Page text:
The perspective in this report, that our transport system fosters growing car use and emissions by design, rightly reflects a systemic challenge that will require a systemic response. Our everyday transport and mobility patterns have been deeply embedded through a legacy of our past dispersed and low-density settlement patterns and policies and long-engrained mindsets that have established the primacy of private car usage over accessibility and more sustainable modes of travel. The report’s key findings are clear. The most impactful and transformative measures we need to scale up and accelerate to achieve our highly ambitious emissions targets in transport are increased road space reallocation, the mainstreaming of on-demand shared services and enhanced communication strategies to encourage and support the required behavioural change in how we travel.

All of these measures are reflected in our ambitions as set out in the Government’s national sustainable mobility policy, SMP, and through the work of our SMP leadership group and pathfinder programme, which I launched recently. The wellbeing lens approach that the OECD team has used in the report will be key to ensuring that policies to decarbonise transport are framed in terms of the wider benefits to be achieved in terms of quality of life and health benefits. While electrification of our car fleet will remain an integral part of how we will achieve our 2030 emissions targets, we cannot rely on technology alone. We need to move away from systems and policies that continue to engender car dependency and hinder the possibility of efficiently managing our public space and thereby diminish public wellbeing. We must instead provide quality access through more sustainable and healthy transport modes. The findings and approach set out in the report will greatly inform the direction of travel in the transport chapter of the next climate action plan and the further work in delivering the sustainable mobility action plan.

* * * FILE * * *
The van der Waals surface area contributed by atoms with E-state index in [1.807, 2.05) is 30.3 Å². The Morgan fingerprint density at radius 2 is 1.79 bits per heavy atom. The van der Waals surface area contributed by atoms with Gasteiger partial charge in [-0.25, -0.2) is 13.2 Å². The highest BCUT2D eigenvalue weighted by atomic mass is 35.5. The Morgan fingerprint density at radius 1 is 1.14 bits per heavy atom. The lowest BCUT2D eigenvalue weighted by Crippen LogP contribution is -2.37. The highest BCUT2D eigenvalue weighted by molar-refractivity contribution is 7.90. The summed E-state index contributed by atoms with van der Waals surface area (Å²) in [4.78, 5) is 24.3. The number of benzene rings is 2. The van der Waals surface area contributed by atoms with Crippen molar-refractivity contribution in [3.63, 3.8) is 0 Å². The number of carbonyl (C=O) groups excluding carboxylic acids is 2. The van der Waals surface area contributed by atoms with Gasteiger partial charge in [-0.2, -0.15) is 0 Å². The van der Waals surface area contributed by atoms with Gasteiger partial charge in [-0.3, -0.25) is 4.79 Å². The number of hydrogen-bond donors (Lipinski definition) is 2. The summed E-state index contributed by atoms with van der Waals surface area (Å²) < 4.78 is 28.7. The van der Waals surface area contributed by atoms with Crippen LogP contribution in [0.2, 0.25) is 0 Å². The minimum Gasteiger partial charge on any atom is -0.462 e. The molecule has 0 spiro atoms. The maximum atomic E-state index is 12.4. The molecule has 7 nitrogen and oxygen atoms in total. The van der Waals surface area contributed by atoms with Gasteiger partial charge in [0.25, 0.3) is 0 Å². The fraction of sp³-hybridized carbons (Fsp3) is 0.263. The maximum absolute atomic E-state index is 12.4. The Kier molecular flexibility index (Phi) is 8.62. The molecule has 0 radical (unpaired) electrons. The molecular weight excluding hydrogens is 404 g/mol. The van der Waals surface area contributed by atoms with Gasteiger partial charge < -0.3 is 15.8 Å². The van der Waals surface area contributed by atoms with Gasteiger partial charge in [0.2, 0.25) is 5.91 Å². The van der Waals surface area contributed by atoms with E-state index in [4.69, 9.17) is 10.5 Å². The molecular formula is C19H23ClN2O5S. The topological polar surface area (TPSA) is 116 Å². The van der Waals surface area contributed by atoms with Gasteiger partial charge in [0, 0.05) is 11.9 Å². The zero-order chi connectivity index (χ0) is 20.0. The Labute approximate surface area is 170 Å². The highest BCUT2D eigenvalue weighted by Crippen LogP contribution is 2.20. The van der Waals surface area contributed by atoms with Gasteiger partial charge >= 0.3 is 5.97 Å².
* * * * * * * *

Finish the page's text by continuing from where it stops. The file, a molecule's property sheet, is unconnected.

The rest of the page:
Denis Naughten (Roscommon-Galway, Independent)

The OECD report says that deep transformation in Ireland means promoting development within our cities. However, this is being ignored west of the Shannon in the expansion of our rail services by Irish Rail. While I welcome the additional morning service to Mayo, why was the Galway to Athlone rail line ignored? This is despite Galway city being choked with traffic and despite the outer ring road in Galway being long-fingered again. This is despite the Government allocating €3 million to provide a passing loop at Oranmore railway station 18 months ago and despite the existing services from Athlone and Ballinasloe into Galway city being more akin to an Indian rail service than an Irish one because of the overcrowding on it.Eamon Ryan (Dublin Bay South, Green Party)

I agree with the Deputy that part of this transformation has to be the development of rail services in our cities of Cork, Galway, Waterford and Limerick to be counterbalances to the excessive reliance on development on the east coast and in the Dublin region.